I would make a 'guess' that you're right in saying co2 is killing your fish, but based on my exhaustive lurking on this forum, I would suggest that it's not the ph. Yes, your ph swings, that's fine. My ph has swung from 7s to 6s as I gas and degas. However, co2 itself kills. It'll even kill you/me and all other non plant based oxygen breathing life. You're gassing for 15 hours. Since that's killing your fish, clearly that's too much. You started gassing for 6 hours and that works. You never mentioned if your ph is still swinging. If you're getting a good amount in, I'm inclined to say that it still swings. What did your drop checkers show when you gassed for 15 hours? What does it show when you gassed for 6?
Honestly I haven't checked, I was pretty peeved to put it politely and just stopped checking and was more concerned with the fish so that's what I was paying attention too, I've done a check and I'll see how much it swings in 6 hours and get back to you. My thought was not so much the co2 as the fish at no point were gasping or close to the surface trying to get oxygen so that's why I was leaning towards the pH swing being the culprit.
Your fish is also probably suffocating because your O2 levels may be low. You might need to search on co2/o2 relations, or co2 toxicity. There's something there but I'll leave that one for the experts to answer. Try this thread:
CO2 and O2
I pretty much replied to this above, the fish at no point were going to the surface or showing any signs of distress or oxygen deprivation so I dunno...
I'll try to find more for you but many have suggested that they can push the 30ppm co2 envelope further when they introduce extra O2 into the system. Usually this is done by surface agitation. What do you use to circulate the water and break up the surface?
Here's a link that suggest extra aeration will stabilize your CO2 from going beyond a lethal point.
I'm using the HOB and an air pump to break surface tension. So there should now be plenty of aeration and surface agitation.
Did you ever notice a surface film building up when you used to gas for 15 hours? There's also readings that suggest a surface film building on the water will prevent proper co2/o2 exchange and thus causing things to go awry. Did your drop checker get progressively more green to yellow the following day when you did your 15 hour injections?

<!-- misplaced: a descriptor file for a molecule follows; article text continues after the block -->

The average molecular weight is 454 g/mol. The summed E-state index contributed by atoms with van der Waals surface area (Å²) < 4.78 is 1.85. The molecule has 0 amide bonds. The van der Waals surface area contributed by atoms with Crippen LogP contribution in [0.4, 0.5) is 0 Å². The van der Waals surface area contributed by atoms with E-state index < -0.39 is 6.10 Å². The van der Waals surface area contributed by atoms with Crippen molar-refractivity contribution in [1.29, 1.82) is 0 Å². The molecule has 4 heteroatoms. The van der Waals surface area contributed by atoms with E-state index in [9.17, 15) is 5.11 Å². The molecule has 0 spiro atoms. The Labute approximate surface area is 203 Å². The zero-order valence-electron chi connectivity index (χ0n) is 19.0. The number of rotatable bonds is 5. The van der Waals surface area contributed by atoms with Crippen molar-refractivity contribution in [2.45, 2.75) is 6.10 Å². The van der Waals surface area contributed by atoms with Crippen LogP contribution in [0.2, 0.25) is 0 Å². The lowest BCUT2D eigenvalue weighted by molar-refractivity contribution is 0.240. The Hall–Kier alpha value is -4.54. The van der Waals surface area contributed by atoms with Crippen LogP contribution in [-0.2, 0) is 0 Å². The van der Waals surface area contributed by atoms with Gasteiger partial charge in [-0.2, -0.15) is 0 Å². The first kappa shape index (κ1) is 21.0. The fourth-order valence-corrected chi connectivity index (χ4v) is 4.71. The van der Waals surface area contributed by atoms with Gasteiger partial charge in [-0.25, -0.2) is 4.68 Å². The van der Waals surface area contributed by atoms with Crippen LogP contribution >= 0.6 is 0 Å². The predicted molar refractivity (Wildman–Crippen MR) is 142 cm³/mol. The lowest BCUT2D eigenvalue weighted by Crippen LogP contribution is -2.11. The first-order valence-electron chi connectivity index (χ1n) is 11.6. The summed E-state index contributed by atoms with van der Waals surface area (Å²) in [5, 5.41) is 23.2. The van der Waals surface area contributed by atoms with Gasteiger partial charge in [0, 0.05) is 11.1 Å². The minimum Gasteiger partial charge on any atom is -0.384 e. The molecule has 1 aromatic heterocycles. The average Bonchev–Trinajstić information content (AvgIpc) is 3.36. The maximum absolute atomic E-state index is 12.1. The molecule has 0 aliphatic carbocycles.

Surface scum/protein and CO2 outgassing
There was at no point ever film on the top, due too the HOB moving the water. I have seen what your referring to in a friends Beta bowl though. The drop checker went to green, and than back to blue by the next morning....however I was using the Red Sea drop checker and I've since found that it's a POS and purchased a Fluval with the right Dk4 solution and get much more accurate readings
As for me, I inject co2 on a timer cycle close to my light cycle. I gas for 8 hours. My ph swings pretty vastly. I completely degas at night because I run an HOB to break up the surface film and introduce more o2 into the system. You'll find that some people run an aerator for this very purpose. Some people don't bother. They probably have enough surface agitation from their various filtration systems or koralia units or so on.
I can't run my co2 on a timer right now as the only electric item in the system is the Red Sea reactor http://www.emporioaquatico.com.br/me...eactor_500.png
Sorry that you lost your fish to co2. You have a safe point right now. Seems to be 6 hours. Nightspell is suggesting that you increase it slowly. There's some results from people who introduce their livestock to co2 slowly and sort of build their tolerance. I've not looked into this one but I'll give it the benefit of the doubt. I'll echo the wisdom of the many before me in suggesting that you do it only on days when you're home. Perhaps put the co2 on a timer and add a half hour to an hour and watch your fish closely -- especially towards the end of the injection cycle to see how much you can push it. Add in some aeration somehow and see if you can push it even further. There's a balance to be obtained but only you'll know what that is in your tank. Hang in there. Your cause lies in the co2. The ph only indicates that the co2 was there.
I checked my pH again, 2 hours after I turned on the Co2 and it went from approximately 7.5 to 6.9 in that time.
I'm linking to a video I just took so you can see the surface agitation